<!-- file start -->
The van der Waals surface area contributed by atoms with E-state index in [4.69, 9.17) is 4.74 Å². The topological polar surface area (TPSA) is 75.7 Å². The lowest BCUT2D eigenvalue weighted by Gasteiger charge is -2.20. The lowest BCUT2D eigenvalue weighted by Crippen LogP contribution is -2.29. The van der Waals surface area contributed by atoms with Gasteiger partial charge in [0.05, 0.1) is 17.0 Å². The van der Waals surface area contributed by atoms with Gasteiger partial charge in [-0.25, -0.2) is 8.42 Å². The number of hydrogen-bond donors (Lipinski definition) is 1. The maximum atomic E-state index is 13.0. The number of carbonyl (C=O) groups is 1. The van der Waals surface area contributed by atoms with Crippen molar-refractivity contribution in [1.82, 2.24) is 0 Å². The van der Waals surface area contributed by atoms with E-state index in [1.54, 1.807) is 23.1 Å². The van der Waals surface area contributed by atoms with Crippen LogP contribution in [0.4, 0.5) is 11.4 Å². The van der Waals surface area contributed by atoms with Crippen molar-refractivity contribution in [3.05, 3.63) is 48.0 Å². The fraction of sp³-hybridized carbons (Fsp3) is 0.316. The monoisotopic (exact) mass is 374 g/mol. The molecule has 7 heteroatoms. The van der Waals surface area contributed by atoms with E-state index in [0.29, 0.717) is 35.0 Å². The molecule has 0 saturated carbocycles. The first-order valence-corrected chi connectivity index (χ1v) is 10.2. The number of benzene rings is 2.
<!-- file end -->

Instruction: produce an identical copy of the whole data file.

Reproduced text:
The van der Waals surface area contributed by atoms with E-state index in [4.69, 9.17) is 4.74 Å². The topological polar surface area (TPSA) is 75.7 Å². The lowest BCUT2D eigenvalue weighted by Gasteiger charge is -2.20. The lowest BCUT2D eigenvalue weighted by Crippen LogP contribution is -2.29. The van der Waals surface area contributed by atoms with Gasteiger partial charge in [0.05, 0.1) is 17.0 Å². The van der Waals surface area contributed by atoms with Gasteiger partial charge in [-0.25, -0.2) is 8.42 Å². The number of hydrogen-bond donors (Lipinski definition) is 1. The maximum atomic E-state index is 13.0. The number of carbonyl (C=O) groups is 1. The van der Waals surface area contributed by atoms with Crippen molar-refractivity contribution in [1.82, 2.24) is 0 Å². The van der Waals surface area contributed by atoms with E-state index in [1.54, 1.807) is 23.1 Å². The van der Waals surface area contributed by atoms with Crippen LogP contribution in [0.4, 0.5) is 11.4 Å². The van der Waals surface area contributed by atoms with Crippen molar-refractivity contribution in [3.05, 3.63) is 48.0 Å². The fraction of sp³-hybridized carbons (Fsp3) is 0.316. The monoisotopic (exact) mass is 374 g/mol. The molecule has 7 heteroatoms. The van der Waals surface area contributed by atoms with E-state index in [0.29, 0.717) is 35.0 Å². The molecule has 0 saturated carbocycles. The first-order valence-corrected chi connectivity index (χ1v) is 10.2. The number of benzene rings is 2.